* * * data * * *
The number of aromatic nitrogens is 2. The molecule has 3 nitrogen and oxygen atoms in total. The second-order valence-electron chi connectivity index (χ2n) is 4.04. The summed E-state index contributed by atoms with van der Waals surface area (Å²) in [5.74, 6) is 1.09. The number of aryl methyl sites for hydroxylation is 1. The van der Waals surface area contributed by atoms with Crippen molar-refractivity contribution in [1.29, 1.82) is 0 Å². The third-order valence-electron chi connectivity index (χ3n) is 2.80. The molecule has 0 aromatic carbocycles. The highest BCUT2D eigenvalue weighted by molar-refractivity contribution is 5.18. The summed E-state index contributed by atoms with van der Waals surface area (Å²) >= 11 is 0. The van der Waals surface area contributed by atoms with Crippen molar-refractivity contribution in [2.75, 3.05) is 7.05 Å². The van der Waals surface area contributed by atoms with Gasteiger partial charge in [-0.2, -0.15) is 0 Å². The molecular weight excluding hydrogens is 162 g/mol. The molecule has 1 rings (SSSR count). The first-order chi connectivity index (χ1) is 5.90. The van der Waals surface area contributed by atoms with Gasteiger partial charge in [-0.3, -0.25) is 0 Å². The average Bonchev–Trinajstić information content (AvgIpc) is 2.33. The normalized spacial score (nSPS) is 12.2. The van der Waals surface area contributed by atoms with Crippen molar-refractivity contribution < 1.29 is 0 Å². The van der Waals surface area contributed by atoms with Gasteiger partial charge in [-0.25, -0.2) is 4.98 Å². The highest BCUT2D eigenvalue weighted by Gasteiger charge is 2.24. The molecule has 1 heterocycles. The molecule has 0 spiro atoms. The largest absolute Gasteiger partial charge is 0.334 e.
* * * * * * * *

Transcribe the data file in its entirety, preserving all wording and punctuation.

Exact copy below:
The number of aromatic nitrogens is 2. The molecule has 3 nitrogen and oxygen atoms in total. The second-order valence-electron chi connectivity index (χ2n) is 4.04. The summed E-state index contributed by atoms with van der Waals surface area (Å²) in [5.74, 6) is 1.09. The number of aryl methyl sites for hydroxylation is 1. The van der Waals surface area contributed by atoms with Crippen molar-refractivity contribution in [1.29, 1.82) is 0 Å². The third-order valence-electron chi connectivity index (χ3n) is 2.80. The molecule has 0 aromatic carbocycles. The highest BCUT2D eigenvalue weighted by molar-refractivity contribution is 5.18. The summed E-state index contributed by atoms with van der Waals surface area (Å²) >= 11 is 0. The van der Waals surface area contributed by atoms with Crippen molar-refractivity contribution in [2.75, 3.05) is 7.05 Å². The van der Waals surface area contributed by atoms with Gasteiger partial charge in [-0.2, -0.15) is 0 Å². The molecular weight excluding hydrogens is 162 g/mol. The molecule has 1 rings (SSSR count). The first-order chi connectivity index (χ1) is 5.90. The van der Waals surface area contributed by atoms with Gasteiger partial charge in [-0.3, -0.25) is 0 Å². The average Bonchev–Trinajstić information content (AvgIpc) is 2.33. The normalized spacial score (nSPS) is 12.2. The van der Waals surface area contributed by atoms with Crippen molar-refractivity contribution < 1.29 is 0 Å². The van der Waals surface area contributed by atoms with Gasteiger partial charge in [-0.25, -0.2) is 4.98 Å². The highest BCUT2D eigenvalue weighted by Gasteiger charge is 2.24. The molecule has 1 heterocycles. The molecule has 0 spiro atoms. The largest absolute Gasteiger partial charge is 0.334 e.